“Captain, I am prepared to bring us back into the solar system.”
“Okay, Lootie. Have you got a place picked out for us?”
“I believe so, Captain. I have factored in all the locations we could hide near Juventas and I have found one that should be suitable for at least several minutes before discovery, which will hopefully be long enough to retrieve the pocket computer Julia Jones is attempting to secure for us.”
Raleigh locked eyes with Jillian.
He said, “Don’t you mean Julia Thrall, Lootie?”
“No, Captain. She was married legally to Biffender Jones, even if under a false name. I have accepted the contract and have recommended the same to PLAIR. As far as we are concerned, she and Officer Jones are legally wed.”
Jillian chuckled. She said, “Let’s hope Dad doesn’t find out.”
“Indeed,” LuteNet said. “PLAIR believes that if she indicates they are married within her public records, spies from the League would uncover it and figure out where she is. Therefore, we have both agreed to honor the contract, but not register it in the records until after the war ends.”
“That’s good thinking,” Jillian said. “Thank you. And extend my thanks to PLAIR as well.”
“I already have, Jillian Thrall.”
“Alright,” Raleigh said. “Back to business. Get us in there, and let’s see what our sensor is picking up.”
Stars shifted in the bridge’s holoscreen as LuteNet ported them back toward Juventas, several hundred million kilometers away.
They stopped suddenly and a scorched, red and black landscape stretched out before them. Rocks and lava and smoldering steam pits simmered in the heat below.
Above, the sun flared brightly, looming larger and much closer than usual. LuteNet dimmed the screen considerably to protect everyone’s eyesight.
Raleigh said, “Where are we, Lootie?”
“We are 100 meters above the surface of Heliades, the first planet in the Juventas system. This world shares similar characteristics to Mercury, in Old Earth’s solar system. Radiation from the sun and the mass of the planet should provide us some protection from the League Navy’s sensor grid, at least momentarily.”
Raleigh nodded in satisfaction.
He said, “You did well, Lootie.”
“Thank you, Captain.”
Dillon heard sounds out in the corridor, but no one else bothered to check his room again. After a while he cautiously climbed down from the equipment above the door.
He held the cylinder out at arm’s length, staring at it long and hard.
“Alas, poor Yorick!”
He burst out laughing. Then he cleared his throat and started again.
“Alas, poor Yorick! A fellow of infinite jest. I knew him, Horatio. Where be your gibes now? Your gambols? Your tambourines of justice?”
Dillon chuckled again and grinned at his reflection on the metal cylinder. It made his nose appear larger and he preened in front of it for a moment.
“What in tarnation is that idiot blubbering about?” Granny said, chomping on her cigar.
“I don’t know,” Raleigh said. “Lootie, who is that and what’s he doing with our sensor?”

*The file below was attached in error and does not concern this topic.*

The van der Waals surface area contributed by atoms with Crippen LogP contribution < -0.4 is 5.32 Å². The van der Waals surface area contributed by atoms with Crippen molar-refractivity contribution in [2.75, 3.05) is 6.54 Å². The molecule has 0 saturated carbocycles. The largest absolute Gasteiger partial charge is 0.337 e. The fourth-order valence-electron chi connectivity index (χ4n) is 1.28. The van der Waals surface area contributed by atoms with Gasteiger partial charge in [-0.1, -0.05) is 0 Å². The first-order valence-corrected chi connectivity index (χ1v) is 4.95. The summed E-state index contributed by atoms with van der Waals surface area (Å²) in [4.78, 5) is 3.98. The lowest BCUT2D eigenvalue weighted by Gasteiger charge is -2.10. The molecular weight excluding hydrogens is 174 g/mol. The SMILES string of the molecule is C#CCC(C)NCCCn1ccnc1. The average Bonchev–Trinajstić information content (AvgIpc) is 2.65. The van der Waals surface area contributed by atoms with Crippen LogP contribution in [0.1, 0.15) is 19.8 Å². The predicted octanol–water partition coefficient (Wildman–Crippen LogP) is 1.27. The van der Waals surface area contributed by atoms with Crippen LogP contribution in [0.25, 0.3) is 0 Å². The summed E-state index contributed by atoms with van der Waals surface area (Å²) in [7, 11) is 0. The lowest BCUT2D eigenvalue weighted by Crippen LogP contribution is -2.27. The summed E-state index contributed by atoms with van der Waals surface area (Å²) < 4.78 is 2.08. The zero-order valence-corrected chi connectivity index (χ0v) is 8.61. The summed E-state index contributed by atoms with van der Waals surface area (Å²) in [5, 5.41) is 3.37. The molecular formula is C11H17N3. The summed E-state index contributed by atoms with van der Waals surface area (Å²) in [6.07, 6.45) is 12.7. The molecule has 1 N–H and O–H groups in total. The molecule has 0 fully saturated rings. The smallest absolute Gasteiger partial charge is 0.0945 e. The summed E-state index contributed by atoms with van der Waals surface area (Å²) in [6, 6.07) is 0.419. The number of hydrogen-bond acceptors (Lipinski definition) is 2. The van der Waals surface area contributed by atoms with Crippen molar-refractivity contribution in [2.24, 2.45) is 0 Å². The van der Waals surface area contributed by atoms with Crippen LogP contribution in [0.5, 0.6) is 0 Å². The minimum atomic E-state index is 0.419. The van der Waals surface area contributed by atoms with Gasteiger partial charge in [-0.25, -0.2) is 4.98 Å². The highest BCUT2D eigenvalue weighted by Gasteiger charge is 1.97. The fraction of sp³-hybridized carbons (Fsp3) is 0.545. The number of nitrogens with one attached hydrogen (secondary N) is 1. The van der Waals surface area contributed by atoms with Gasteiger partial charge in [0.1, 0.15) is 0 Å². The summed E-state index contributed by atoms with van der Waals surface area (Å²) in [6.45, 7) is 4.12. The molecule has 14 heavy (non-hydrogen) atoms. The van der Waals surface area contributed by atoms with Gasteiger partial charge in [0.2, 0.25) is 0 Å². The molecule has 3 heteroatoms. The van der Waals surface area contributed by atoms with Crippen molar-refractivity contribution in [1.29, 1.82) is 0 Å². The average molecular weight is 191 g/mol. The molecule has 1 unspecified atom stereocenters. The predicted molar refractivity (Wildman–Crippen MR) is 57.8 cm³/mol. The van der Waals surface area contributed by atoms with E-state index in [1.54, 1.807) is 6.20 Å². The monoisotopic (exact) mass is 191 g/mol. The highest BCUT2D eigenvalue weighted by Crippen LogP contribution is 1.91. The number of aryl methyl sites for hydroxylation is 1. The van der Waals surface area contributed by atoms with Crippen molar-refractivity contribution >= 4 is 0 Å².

“I believe he is trying to quote from Hamlet, Captain. He does not have all the words right. The lines are quite garbled.”
Everyone on the bridge stared back at a close up of Dillon’s face as he brought the cylinder to his mouth. He picked his teeth for a moment in the reflection. They watched his lips spread across the screen as he continued to speak.
“Your flashes of merriment were wont to set the table a’roarin! Not one now to mock your own grinnin’ hey? Quite chapfallen, amiright? Now get thee to a nunnery and tell milady, this be a wild goose chase. Make her laugh at that, Yorick! Boil and trouble, make her laugh at that floating dagger! Kill all the lawyers! Print the legend!”
“Who isthis nut, Lootie?”
“I believe Ms. Jones wishes us to take him with us, Captain. She is currently being interrogated by police. This young man has the pocket computer on his person, and the sensor indicates eight police officers searching nearby rooms. Presumably, they are looking for him. Judging by the scorch marks on his armor, he has recently been in a firefight. Logic indicates Ms. Jones left him with the sensor and the computer in hopes we would extract him.”
“Hm. Okay. Well, since no one is shooting at us at the moment, if we need to we can send him back, right?”
“That is correct, Captain.”
“If he’s in trouble,” Granny said, “he ain’t gonna want to go back.”
Dillon sat the cylinder down on the floor and bent at the waist looking down at it.
“Yorick, lend me your ears! To be, or not to be. That is the question!”
He bowed at the cylinder, then bowed to his right and bowed to his left.
“The crowd goes wild! Haaaaaaaaa! Haaaaaaaaa!It’s a standing ovation, ladies and gentlemen, I’ve never seen anything like it. Oh, here come the flowers!”
He straightened and retrieved an imaginary bouquet.
“I just want to thank the Academy, God, and most of all, my mother!”
The door swished open.
“What’s all the noise in here?”
Dillon popped out of existence before the officer walked all the way in. He looked around and saw nothing, shrugged, and walked out again.
Somebody out in the hall said, “We’ve already checked that room!”
“Okay, okay! Thought I heard something, that’s all.”
The sensor, still lying on the floor from where Dillon left it, popped away too, leaving the room truly empty.